The dependent pharmacokinetic variables of MRT are Vss and CLT (since MRT is Vss/CLT), and accordingly, there were significant associations between MRT and both Vss and 1/CLT (r = 0.727 [P < 0.05] and r = 0.798 [P = 0.01], respectively). Aberrant pharmacokinetics in burn patients have previously been shown to exhibit covariance with amount of time following burn trauma (9), and in this study, MRT correlated positively with number of days posttrauma (r = 0.727; P < 0.05) (Fig. (Fig.1).1). Interestingly, Vss also correlated with number of days posttrauma (r = 0.724; P < 0.05), but 1/CLT did not (r = 0.515; nonsignificant), indicating that alterations in tissue distribution as opposed to changes in renal function underlie altered MRT in this burn patient cohort.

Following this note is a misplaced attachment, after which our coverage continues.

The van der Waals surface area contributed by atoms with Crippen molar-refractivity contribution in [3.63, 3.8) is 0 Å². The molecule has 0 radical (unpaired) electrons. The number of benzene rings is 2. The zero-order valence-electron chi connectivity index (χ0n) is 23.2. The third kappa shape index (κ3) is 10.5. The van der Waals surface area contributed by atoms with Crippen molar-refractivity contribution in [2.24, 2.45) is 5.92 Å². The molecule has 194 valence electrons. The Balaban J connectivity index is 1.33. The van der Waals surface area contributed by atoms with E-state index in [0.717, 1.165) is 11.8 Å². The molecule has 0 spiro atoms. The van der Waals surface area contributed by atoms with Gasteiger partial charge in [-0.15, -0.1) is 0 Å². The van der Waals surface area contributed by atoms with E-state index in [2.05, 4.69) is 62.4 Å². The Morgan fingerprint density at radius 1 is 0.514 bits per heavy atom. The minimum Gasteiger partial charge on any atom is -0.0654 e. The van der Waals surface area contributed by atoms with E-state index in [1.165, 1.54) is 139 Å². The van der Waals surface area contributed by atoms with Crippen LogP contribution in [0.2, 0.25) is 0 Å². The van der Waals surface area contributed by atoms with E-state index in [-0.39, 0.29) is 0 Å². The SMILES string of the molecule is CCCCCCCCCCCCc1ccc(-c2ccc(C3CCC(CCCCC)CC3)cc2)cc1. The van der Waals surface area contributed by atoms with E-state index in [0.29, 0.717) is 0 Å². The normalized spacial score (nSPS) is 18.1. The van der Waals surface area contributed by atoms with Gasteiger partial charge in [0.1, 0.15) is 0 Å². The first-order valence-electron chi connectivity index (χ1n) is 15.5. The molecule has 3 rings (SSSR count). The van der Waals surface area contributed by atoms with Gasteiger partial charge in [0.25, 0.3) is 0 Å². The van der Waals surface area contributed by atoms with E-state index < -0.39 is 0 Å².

We previously reported increased exposure of both burnt and nonburnt subcutaneous tissues to cephalothin in burn patients compared with healthy volunteers (4). This increased peripheral-tissue residence time appears to be reflected in the MRT calculated from unbound plasma data. The cumulative effects on tissue fluid volume of systemic inflammatory response syndrome, net fluid loading, and impaired lymphatic drainage build up during the resuscitative phase of burn treatment. We have shown that MRT and its dependent variable Vss also increase during this period. We conclude that tissue pharmacokinetics play a decisive role in determining unbound plasma pharmacokinetics in burn patients and speculate that aberrant antimicrobial pharmacokinetics may be an unanticipated consequence of excessive fluid resuscitation (6) or an effect of the inflammatory response itself (11).
This work was funded by the National Health and Medical Research Council of Australia (grant no. 351519).
We gratefully acknowledge Melissa Rutt for her technical laboratory assistance.
Published ahead of print on 14 September 2009.